CUNA, Cornerstone get behind 2 Texas ballot measures

first_imgThe 85th regular session of the Texas State Legislature ended on May 29 with two significant outcomes that will be impacted largely by high-level coordination between the Cornerstone Credit Union League and CUNA.Seven constitutional amendments, out of 156 that were proposed, will be voted on as statewide ballot measures on Nov. 7, two of which are specific to credit unions.The amendments represent the first time two constitutional amendments directly relating to credit unions have been on the Texas ballot. In addition to celebrating defeating numerous pieces of legislation that would have proven harmful to credit unions during the 2017 legislative session, we will be celebrating significant legislative victories that provide positive impact for credit unions operating in Texas.Cornerstone and the CUNA will be working together to pursue passage of these ballot measures that are important to credit unions. On Aug. 17, CUNA’s National Advocacy Fund Steering Committee approved funds to support these ballot measures. continue reading » 9SHARESShareShareSharePrintMailGooglePinterestDiggRedditStumbleuponDeliciousBufferTumblrlast_img read more

Pineapple Express brings considerable avalanche danger

first_imgAvalanche risk is considerable at the alpine and tree-line level in the West Kootenay backcountry, according to the Canadian Avalanche Centre. Heavy snow falling is expected to overload buried weak interfaces in the snow pack in the backcountry, even in sheltered locations, according to James Floyer of the CAC. Up to 40 centimetres of new snow has fallen in the last 24 hours, but a freezing rain crust was laid down late in the storm as the snow turned to rain and lies on or near the surface. “Approximately 50-60 cm. of storm snow now sits on a buried surface hoar layer that I suspect exists in the alpine in shaded areas, at tree line and below tree line,” he wrote in his report. On southern aspects, this snow lies on an unsupportive sun crust, he said. Around 140 cm. of snow exists at tree line elevations. There are some reports of facets on the rain crust near the ground. Special message The region is still under the influence of a classic “Pineapple Express.” Very dangerous avalanche conditions will develop and persist throughout this storm Weather forecast Wednesday: A weak ridge of high pressure builds bringing dry conditions and cooler temperatures. Thursday: Expect light precipitation and light southwesterly winds. Avalanche activity Recent reports include naturally occurring wind slab avalanches large enough to bury a person and up to 40 cm. deep in open tree line and low alpine terrain. Wind slabs and storm snow weaknesses are susceptible to human triggers with reports of small slope-cuts, “whumpfing,” and shooting cracks. Areas to avoid Slide paths with alpine or treeline start zones during heavy or prolonged periods of snowfall and large wind loaded north aspect slopes. Areas of concern Wind-loaded slopes in alpine and open tree line areas and slopes exposed to terrain traps. Techniques to manage risk Watch for obvious signs of instability such as recent avalanches, whumpfs, shooting cracks or hollow sounding patches of wind slab. Back off onto simple terrain if you observe any of these. Stay well back from large avalanche paths. Regroup only in safe areas well away from avalanche runout zones such as in stands of dense mature forest. Enter your line low or avoid the steepest top part of the slope using ridges and ribs to get below the pillows at the top.last_img read more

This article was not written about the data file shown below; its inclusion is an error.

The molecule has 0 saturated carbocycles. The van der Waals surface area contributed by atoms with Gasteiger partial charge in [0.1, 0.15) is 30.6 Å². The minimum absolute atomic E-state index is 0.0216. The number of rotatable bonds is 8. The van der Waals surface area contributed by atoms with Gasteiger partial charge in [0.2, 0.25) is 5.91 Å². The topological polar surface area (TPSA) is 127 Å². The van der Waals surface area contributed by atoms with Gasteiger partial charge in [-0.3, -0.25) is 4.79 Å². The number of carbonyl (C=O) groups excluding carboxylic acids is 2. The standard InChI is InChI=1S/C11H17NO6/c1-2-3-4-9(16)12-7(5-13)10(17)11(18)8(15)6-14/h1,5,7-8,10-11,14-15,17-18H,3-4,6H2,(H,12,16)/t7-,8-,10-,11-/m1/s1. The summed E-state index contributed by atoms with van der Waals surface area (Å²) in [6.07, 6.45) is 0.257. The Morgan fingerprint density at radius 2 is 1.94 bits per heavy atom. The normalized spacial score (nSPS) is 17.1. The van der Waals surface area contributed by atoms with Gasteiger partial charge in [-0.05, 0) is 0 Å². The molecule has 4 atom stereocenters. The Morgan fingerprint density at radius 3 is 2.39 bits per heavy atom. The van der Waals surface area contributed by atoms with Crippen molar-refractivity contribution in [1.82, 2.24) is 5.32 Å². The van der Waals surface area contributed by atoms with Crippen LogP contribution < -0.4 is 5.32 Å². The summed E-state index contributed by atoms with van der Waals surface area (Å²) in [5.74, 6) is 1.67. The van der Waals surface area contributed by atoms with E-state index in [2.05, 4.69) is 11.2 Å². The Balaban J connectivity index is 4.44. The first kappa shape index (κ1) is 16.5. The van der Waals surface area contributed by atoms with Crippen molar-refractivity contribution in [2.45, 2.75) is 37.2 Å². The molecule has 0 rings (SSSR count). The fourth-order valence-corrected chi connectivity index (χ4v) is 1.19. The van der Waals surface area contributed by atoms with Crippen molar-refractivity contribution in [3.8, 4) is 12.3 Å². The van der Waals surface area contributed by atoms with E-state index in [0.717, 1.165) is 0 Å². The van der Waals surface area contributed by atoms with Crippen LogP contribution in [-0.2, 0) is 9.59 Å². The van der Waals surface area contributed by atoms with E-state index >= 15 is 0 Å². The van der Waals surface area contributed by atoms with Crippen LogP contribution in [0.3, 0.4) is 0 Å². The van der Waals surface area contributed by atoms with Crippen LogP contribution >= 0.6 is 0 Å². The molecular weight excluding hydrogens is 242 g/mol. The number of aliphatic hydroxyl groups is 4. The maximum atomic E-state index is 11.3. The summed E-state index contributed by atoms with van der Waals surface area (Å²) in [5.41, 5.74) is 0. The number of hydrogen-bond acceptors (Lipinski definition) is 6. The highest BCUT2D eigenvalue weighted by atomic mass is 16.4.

Hawks outlast Leafs to grab lead in Murdoch Final